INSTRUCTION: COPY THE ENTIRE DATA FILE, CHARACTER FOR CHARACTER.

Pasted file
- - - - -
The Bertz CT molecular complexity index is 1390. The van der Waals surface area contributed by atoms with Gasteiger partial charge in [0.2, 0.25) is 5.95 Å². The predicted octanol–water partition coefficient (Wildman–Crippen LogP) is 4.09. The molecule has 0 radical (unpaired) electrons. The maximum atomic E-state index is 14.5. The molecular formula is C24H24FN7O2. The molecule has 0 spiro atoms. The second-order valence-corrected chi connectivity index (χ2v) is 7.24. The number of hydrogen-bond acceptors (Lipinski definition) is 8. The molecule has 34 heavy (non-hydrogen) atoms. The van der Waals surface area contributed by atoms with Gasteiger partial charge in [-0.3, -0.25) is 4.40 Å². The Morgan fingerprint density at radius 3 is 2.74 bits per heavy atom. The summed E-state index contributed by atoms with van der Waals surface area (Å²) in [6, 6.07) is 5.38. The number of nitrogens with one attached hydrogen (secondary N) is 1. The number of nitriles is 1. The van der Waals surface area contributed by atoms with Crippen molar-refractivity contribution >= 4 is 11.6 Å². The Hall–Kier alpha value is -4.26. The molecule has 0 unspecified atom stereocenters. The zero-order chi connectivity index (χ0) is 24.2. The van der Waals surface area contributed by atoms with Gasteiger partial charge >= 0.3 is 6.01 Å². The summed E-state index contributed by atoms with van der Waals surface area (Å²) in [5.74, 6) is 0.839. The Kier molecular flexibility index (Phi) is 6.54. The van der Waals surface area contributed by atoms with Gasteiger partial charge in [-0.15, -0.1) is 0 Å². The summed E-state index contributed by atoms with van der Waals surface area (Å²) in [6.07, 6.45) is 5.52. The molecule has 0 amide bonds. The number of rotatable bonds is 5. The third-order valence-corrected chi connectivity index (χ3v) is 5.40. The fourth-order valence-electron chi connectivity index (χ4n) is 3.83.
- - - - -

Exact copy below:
The Bertz CT molecular complexity index is 1390. The van der Waals surface area contributed by atoms with Gasteiger partial charge in [0.2, 0.25) is 5.95 Å². The predicted octanol–water partition coefficient (Wildman–Crippen LogP) is 4.09. The molecule has 0 radical (unpaired) electrons. The maximum atomic E-state index is 14.5. The molecular formula is C24H24FN7O2. The molecule has 0 spiro atoms. The second-order valence-corrected chi connectivity index (χ2v) is 7.24. The number of hydrogen-bond acceptors (Lipinski definition) is 8. The molecule has 34 heavy (non-hydrogen) atoms. The van der Waals surface area contributed by atoms with Gasteiger partial charge in [-0.3, -0.25) is 4.40 Å². The Morgan fingerprint density at radius 3 is 2.74 bits per heavy atom. The summed E-state index contributed by atoms with van der Waals surface area (Å²) in [6, 6.07) is 5.38. The number of nitrogens with one attached hydrogen (secondary N) is 1. The number of nitriles is 1. The van der Waals surface area contributed by atoms with Crippen molar-refractivity contribution >= 4 is 11.6 Å². The Hall–Kier alpha value is -4.26. The molecule has 0 unspecified atom stereocenters. The zero-order chi connectivity index (χ0) is 24.2. The van der Waals surface area contributed by atoms with Gasteiger partial charge >= 0.3 is 6.01 Å². The summed E-state index contributed by atoms with van der Waals surface area (Å²) in [5.74, 6) is 0.839. The Kier molecular flexibility index (Phi) is 6.54. The van der Waals surface area contributed by atoms with Gasteiger partial charge in [-0.15, -0.1) is 0 Å². The summed E-state index contributed by atoms with van der Waals surface area (Å²) in [6.07, 6.45) is 5.52. The molecule has 0 amide bonds. The number of rotatable bonds is 5. The third-order valence-corrected chi connectivity index (χ3v) is 5.40. The fourth-order valence-electron chi connectivity index (χ4n) is 3.83.